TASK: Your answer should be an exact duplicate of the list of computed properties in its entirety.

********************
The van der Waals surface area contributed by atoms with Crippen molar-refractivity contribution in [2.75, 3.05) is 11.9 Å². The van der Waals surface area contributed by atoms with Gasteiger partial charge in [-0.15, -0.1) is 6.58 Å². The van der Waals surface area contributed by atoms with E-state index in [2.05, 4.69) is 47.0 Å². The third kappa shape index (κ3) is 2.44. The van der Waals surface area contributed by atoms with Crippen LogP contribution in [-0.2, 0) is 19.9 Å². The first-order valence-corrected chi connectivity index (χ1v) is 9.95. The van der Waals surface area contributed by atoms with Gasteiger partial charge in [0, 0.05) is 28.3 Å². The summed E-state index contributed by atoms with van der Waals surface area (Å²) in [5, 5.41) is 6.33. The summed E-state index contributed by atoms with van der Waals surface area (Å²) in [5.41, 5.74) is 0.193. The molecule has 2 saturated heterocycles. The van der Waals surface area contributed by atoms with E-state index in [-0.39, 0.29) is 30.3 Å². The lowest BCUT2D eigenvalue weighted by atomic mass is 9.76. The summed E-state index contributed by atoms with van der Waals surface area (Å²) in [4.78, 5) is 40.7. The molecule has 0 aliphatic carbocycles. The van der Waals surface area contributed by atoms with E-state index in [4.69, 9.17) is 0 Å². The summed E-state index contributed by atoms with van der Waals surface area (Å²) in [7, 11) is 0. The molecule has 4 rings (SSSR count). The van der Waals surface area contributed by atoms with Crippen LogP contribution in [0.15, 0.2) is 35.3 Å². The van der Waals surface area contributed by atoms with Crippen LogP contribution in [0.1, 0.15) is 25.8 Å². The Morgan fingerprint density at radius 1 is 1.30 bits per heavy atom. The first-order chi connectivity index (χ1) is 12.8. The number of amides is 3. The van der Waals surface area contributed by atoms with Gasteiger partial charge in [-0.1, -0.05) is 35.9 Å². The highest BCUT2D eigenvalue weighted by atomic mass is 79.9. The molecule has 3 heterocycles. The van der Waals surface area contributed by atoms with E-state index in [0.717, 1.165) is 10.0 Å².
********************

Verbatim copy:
The van der Waals surface area contributed by atoms with Crippen molar-refractivity contribution in [2.75, 3.05) is 11.9 Å². The van der Waals surface area contributed by atoms with Gasteiger partial charge in [-0.15, -0.1) is 6.58 Å². The van der Waals surface area contributed by atoms with E-state index in [2.05, 4.69) is 47.0 Å². The third kappa shape index (κ3) is 2.44. The van der Waals surface area contributed by atoms with Crippen LogP contribution in [-0.2, 0) is 19.9 Å². The first-order valence-corrected chi connectivity index (χ1v) is 9.95. The van der Waals surface area contributed by atoms with Gasteiger partial charge in [0, 0.05) is 28.3 Å². The summed E-state index contributed by atoms with van der Waals surface area (Å²) in [5, 5.41) is 6.33. The summed E-state index contributed by atoms with van der Waals surface area (Å²) in [5.41, 5.74) is 0.193. The molecule has 2 saturated heterocycles. The van der Waals surface area contributed by atoms with E-state index in [-0.39, 0.29) is 30.3 Å². The lowest BCUT2D eigenvalue weighted by atomic mass is 9.76. The summed E-state index contributed by atoms with van der Waals surface area (Å²) in [4.78, 5) is 40.7. The molecule has 0 aliphatic carbocycles. The van der Waals surface area contributed by atoms with E-state index in [4.69, 9.17) is 0 Å². The summed E-state index contributed by atoms with van der Waals surface area (Å²) in [7, 11) is 0. The molecule has 4 rings (SSSR count). The van der Waals surface area contributed by atoms with Crippen LogP contribution in [0.15, 0.2) is 35.3 Å². The van der Waals surface area contributed by atoms with Crippen LogP contribution in [0.1, 0.15) is 25.8 Å². The Morgan fingerprint density at radius 1 is 1.30 bits per heavy atom. The first-order chi connectivity index (χ1) is 12.8. The number of amides is 3. The van der Waals surface area contributed by atoms with Gasteiger partial charge in [-0.1, -0.05) is 35.9 Å². The highest BCUT2D eigenvalue weighted by atomic mass is 79.9. The molecule has 3 heterocycles. The van der Waals surface area contributed by atoms with E-state index in [0.717, 1.165) is 10.0 Å².